Skip to content

About SteppIR

SteppIR History

Fluidmotion Inc. dba SteppIR Antennas was founded in May of 2001 by Mike Mertel K7IR, Jim Thomas K7IRF and John Mertel, WA7IR.

The company was founded with the intention of manufacturing a pump for the chemical process industry.  The company name of Fluidmotion was an obvious reference to the movement of fluids.

While working on the pump development, the company was also spending time to advance an idea Mike Mertel had begun to develop – a Yagi antenna that would work on the Amateur Radio WARC bands.   Early attempts led to many failures, and the project remained more of a hobby than a business venture.

The trio gave up on the antenna project several times, but eventually finalized the basic design that is used to this day with all SteppIR antennas.

In May of 2001, the pump project, now called the “Hammerhead”, was being successfully beta-tested at Honeywell Engineering.  At this same time, Fluidmotion had created a working version of the antenna design and cycle testing had begun to determine mean time between failure (MTBF) data.

The company had reached a crossroads of sorts – keep developing the pump as originally planned, or introduce the finished antenna product to the marketplace.  The decision was made to determine market viability by participating in the 2001 Hamvention trade show in Dayton Ohio – the largest convention of its kind in the world.

The antenna garnered a significant amount of attention at Hamvention, resulting in thirteen antennas being purchased, all of them 3 element Yagi arrays.  The show’s success made the decision an easy one, and Fluidmotion (the antenna company) officially began!  There was considerable confusion surrounding the name Fluidmotion – potential customers assumed the name implied that there was fluid inside the antenna.  Because of this confusion, a dba was created in the name of SteppIR Antennas.

Of the thirteen antennas originally ordered, the first one shipped was to Kim Bottles, K7IM.  In order of purchase following K7IM are:  Robert Fuller W7KWS, Jeff Battin KO7P, David Brandenberg K5RQ, Ralph Braun N8GNP, Randy Hofmeyer N8DAN, Jim Linton AB9CN, Brad Noblet WA8DWG, Joseph Roventini WA2RYY, Gene Tonn K4COH, Ron Serfield NA6RS, Richard Feldman K8HGY and Rudy Severns N6LF.  The company greatly appreciates these “early innovators” courage in purchasing a product that at the time, was considered a novelty.

Since that first year, thousands of SteppIR antenna products have been sold world-wide and the product line has grown to include many different types of antennas.  We are thankful to each and every one of our customers – we believe that SteppIR owners are the best and most loyal customers on earth… a biased opinion to be sure, but in our opinion… a valid one nonetheless!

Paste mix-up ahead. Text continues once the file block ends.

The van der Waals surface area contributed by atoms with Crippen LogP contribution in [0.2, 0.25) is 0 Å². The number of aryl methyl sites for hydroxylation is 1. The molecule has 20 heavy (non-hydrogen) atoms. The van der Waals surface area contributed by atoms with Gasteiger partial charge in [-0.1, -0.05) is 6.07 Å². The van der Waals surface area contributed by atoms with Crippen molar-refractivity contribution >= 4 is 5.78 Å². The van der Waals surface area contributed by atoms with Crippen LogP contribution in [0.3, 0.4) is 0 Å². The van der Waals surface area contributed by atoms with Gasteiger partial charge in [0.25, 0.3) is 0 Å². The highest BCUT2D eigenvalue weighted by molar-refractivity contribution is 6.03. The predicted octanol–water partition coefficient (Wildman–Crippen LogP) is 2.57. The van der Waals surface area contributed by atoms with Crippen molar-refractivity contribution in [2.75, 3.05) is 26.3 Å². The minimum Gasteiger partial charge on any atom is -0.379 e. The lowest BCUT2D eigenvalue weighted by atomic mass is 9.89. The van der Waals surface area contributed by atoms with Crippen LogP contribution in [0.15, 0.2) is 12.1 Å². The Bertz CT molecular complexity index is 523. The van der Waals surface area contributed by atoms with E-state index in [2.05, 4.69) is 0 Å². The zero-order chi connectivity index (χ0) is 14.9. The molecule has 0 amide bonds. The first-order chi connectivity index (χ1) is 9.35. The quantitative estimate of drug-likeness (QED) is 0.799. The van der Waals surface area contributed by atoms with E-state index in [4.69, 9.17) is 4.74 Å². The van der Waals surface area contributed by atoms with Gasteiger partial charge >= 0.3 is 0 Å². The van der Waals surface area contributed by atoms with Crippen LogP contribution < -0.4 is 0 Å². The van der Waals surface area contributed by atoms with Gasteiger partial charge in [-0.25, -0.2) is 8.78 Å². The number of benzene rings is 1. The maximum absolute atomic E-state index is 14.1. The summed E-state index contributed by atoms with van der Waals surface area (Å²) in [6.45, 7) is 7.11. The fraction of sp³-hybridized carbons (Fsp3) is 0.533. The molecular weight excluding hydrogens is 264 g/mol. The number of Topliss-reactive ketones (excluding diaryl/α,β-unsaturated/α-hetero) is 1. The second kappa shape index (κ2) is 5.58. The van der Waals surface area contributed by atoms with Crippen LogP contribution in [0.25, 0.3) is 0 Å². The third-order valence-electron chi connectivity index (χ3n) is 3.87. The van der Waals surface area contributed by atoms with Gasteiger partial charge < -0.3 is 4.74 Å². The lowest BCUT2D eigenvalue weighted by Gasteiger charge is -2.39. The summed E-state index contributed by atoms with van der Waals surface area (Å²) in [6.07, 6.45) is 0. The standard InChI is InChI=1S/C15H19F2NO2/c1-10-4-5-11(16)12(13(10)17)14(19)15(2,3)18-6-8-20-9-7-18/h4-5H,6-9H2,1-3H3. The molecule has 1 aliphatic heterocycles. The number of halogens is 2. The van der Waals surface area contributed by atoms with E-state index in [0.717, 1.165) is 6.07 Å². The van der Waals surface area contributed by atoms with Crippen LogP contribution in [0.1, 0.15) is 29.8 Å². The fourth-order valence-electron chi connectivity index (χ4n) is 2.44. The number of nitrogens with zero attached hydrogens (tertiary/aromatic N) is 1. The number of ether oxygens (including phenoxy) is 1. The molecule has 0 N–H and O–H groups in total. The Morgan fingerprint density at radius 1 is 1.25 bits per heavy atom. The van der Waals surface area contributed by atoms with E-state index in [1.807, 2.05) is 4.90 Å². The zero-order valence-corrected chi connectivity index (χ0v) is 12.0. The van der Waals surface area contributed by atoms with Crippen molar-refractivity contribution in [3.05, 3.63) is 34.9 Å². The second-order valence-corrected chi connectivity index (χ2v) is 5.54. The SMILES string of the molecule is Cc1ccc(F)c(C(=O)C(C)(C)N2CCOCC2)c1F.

SteppIR -  Why Compromise?

The SteppIR antenna was conceived to solve the problem of covering the eight ham bands (40m, 30m, 20m, 17m, 15m, 12m, 10m and 6m) on one tower without the performance sacrifices caused by interaction between all of the required antennas.

Antenna’s are available that cover 40 meters through 10 meters by using interlaced elements or traps, but do so at the expense of significant performance reduction in gain and front to back ratios. With the addition of the WARC bands on 30m, 17m and 12m, the use of interlaced elements and traps has clearly been an exercise in diminishing returns.

Obviously, an antenna that is precisely adjustable in length while in the air would solve the frequency problem, and in addition would have vastly improved performance over existing fixed length antenna’s. The ability to tune the antenna to a specific frequency, without regard for bandwidth, results in excellent gain and front to back at every frequency.

The SteppIR design was made possible by the convergence of determination and high tech materials. The availability of new lightweight glass fiber composites, Teflon blended thermoplastics, high conductivity copper-beryllium and extremely reliable stepper motors has allowed the SteppIR to be a commercially feasible product for over 10 years.

The current and future SteppIR products should produce the most potent single tower antenna systems ever seen in Amateur Radio!  We thank you for using our SteppIR antenna for your ham radio endeavors.

Warm Regards – Mike Mertel K7IR

Mike K7IR


SteppIR  Design

Currently, most multi-band antennas use traps, log cells or interlaced elements as a means to cover several frequency bands.  All of these methods have one thing in common–they significantly compromise performance.  The   SteppIR  antenna system is our answer to the problem.  Resonant antennas must be made a specific length to operate optimally on a given frequency.

So, instead of trying to “trick” the antenna into thinking it is a different length, or simply adding more elements that may destructively interact, why not just change the antenna length?  Optimal performance is then possible on all  frequencies with a lightweight, compact antenna.  Also, since the  SteppIR can control the element lengths, a long boom is not needed to achieve near optimum gain and front to back ratios on every frequency between 40 meters and 10 meters.